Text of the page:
This is an archived article and the information in the article may be outdated. Please look at the time stamp on the story to see when it was last updated.

Dear Tom,
What are mother-of-pearl clouds?
—Oscar Johns, Wilmette
Dear Oscar,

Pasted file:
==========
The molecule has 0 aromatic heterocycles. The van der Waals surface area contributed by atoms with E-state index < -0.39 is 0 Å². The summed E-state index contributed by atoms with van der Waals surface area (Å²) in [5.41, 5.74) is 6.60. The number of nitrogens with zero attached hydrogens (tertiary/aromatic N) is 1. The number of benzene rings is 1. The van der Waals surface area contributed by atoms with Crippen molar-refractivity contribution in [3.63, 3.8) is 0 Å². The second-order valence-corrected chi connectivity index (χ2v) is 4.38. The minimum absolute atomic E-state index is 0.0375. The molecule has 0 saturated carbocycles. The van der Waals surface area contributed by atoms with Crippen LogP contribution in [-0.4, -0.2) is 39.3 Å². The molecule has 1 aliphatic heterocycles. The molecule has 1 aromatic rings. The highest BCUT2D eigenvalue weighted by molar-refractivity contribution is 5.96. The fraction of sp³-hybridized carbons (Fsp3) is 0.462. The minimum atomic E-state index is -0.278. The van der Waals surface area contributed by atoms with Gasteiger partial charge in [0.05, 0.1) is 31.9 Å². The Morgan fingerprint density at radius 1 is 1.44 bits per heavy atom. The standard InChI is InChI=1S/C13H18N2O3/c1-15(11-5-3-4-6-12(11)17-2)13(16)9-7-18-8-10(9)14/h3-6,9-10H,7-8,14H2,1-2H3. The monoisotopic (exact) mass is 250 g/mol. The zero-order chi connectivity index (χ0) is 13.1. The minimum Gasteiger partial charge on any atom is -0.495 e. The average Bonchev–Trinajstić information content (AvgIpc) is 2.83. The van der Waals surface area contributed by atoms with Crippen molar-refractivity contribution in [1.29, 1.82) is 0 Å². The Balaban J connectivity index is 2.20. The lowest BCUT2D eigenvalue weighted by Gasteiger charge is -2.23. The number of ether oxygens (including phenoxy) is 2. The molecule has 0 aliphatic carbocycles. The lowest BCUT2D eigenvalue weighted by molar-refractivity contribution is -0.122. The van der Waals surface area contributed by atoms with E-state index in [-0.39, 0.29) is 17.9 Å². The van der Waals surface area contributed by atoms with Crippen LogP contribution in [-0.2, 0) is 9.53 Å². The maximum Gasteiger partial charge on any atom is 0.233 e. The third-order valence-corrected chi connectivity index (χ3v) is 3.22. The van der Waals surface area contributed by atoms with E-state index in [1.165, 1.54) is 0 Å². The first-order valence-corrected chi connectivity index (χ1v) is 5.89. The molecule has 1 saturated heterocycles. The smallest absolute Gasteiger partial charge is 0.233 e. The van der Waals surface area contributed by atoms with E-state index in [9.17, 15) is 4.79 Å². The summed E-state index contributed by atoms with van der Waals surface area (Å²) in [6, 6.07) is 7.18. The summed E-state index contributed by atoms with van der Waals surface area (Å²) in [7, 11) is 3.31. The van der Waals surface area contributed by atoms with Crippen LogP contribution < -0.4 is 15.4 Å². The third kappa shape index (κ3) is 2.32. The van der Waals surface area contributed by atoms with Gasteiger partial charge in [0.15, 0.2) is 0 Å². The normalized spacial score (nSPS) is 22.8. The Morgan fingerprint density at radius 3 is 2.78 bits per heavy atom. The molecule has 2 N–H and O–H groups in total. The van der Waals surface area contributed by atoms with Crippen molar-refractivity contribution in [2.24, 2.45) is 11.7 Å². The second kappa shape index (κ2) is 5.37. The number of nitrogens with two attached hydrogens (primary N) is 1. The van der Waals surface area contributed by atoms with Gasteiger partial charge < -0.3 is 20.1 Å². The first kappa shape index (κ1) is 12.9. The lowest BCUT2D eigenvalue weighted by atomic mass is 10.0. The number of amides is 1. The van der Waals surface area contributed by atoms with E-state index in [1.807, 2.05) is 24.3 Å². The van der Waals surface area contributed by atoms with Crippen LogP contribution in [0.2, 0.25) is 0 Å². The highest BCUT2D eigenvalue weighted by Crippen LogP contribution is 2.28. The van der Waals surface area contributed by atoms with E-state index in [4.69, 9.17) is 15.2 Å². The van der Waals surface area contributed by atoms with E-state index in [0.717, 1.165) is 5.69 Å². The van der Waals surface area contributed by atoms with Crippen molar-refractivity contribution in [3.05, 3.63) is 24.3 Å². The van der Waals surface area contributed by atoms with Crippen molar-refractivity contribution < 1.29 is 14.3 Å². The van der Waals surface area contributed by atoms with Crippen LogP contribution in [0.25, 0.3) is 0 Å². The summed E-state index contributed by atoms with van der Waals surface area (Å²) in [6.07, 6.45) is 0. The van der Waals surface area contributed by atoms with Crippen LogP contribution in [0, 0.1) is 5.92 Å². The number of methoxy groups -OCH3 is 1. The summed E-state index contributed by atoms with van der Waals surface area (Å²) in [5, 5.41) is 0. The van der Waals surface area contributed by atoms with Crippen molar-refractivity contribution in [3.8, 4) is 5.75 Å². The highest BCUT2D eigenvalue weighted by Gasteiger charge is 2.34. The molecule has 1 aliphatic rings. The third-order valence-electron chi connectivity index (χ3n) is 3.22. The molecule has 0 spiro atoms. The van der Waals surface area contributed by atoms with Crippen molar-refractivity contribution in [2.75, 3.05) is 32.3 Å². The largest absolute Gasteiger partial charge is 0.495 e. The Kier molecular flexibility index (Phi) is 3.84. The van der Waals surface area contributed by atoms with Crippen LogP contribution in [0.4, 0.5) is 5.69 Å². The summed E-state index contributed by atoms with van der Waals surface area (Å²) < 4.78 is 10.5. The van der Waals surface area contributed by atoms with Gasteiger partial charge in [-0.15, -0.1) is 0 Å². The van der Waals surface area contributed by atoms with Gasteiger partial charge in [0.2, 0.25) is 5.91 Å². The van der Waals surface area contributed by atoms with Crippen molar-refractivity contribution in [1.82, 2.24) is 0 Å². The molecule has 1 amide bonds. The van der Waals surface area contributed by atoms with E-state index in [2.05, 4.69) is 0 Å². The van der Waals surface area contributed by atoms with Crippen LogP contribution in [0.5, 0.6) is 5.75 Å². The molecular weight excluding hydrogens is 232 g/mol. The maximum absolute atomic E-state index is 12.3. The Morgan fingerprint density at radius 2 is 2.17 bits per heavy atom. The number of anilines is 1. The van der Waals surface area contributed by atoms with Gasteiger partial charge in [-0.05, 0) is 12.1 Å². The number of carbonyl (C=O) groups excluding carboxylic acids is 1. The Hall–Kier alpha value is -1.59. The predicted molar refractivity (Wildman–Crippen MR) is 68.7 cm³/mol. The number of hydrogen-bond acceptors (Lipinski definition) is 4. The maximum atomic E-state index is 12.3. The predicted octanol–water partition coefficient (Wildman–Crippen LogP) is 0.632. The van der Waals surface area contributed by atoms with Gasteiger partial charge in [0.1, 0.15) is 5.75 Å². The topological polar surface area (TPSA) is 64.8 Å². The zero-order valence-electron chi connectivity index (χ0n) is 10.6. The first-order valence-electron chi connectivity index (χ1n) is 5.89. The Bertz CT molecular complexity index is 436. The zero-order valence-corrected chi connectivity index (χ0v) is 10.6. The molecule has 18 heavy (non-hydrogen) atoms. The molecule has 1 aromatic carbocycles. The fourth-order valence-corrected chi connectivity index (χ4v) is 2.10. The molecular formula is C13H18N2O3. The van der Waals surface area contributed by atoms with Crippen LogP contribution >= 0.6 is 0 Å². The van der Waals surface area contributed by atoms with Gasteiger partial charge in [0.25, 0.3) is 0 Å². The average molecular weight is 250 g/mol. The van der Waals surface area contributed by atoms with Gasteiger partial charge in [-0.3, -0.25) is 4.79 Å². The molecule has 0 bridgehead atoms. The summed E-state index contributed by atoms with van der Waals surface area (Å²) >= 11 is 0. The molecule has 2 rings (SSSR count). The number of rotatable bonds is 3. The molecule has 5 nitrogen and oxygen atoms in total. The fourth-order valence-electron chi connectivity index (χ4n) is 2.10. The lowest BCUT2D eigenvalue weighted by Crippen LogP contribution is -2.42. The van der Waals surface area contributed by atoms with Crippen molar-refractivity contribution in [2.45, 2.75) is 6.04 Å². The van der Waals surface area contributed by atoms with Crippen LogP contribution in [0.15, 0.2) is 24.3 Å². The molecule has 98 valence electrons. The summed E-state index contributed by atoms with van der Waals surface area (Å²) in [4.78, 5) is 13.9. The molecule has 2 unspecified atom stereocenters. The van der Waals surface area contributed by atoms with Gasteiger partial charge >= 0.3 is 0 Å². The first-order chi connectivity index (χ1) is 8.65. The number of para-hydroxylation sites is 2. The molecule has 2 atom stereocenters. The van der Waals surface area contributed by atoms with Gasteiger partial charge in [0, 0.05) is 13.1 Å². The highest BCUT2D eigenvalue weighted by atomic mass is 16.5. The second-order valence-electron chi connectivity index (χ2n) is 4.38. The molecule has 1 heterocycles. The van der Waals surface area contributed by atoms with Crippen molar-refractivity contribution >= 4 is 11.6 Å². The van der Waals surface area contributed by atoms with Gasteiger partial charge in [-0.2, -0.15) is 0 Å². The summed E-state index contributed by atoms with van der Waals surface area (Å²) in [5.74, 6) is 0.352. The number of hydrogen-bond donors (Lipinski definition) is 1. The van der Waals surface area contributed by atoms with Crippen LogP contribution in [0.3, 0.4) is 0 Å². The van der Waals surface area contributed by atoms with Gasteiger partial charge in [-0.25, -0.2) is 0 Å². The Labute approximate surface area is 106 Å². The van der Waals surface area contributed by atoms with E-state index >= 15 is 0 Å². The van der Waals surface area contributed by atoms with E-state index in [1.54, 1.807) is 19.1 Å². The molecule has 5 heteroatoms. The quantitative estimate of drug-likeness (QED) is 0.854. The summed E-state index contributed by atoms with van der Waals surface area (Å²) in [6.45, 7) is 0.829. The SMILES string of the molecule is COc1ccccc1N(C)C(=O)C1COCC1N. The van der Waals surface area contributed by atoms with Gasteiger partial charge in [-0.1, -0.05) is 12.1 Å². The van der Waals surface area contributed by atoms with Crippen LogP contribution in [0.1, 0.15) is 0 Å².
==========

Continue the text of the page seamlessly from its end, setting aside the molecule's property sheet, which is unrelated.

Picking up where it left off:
They are polar stratospheric clouds, also known as nacreous clouds or simply pearl clouds. They are rare, high altitude clouds that are seen only in far northern or far southern areas of the world. In the Northern Hemisphere, they are visible across Arctic areas of Alaska, northern Canada and northern Siberia. Chicago is just too far south to view them. Pearl clouds form at altitudes of 9 to 16 miles and are visible within two hours before sunrise/after sunset when the sun is one to six degrees below the horizon because at those heights they are still sunlit. They appear nearly stationary because of their great height. Pearl clouds display vivid colors of red, green, orange and purple and shine brightly in the semi-dark sky.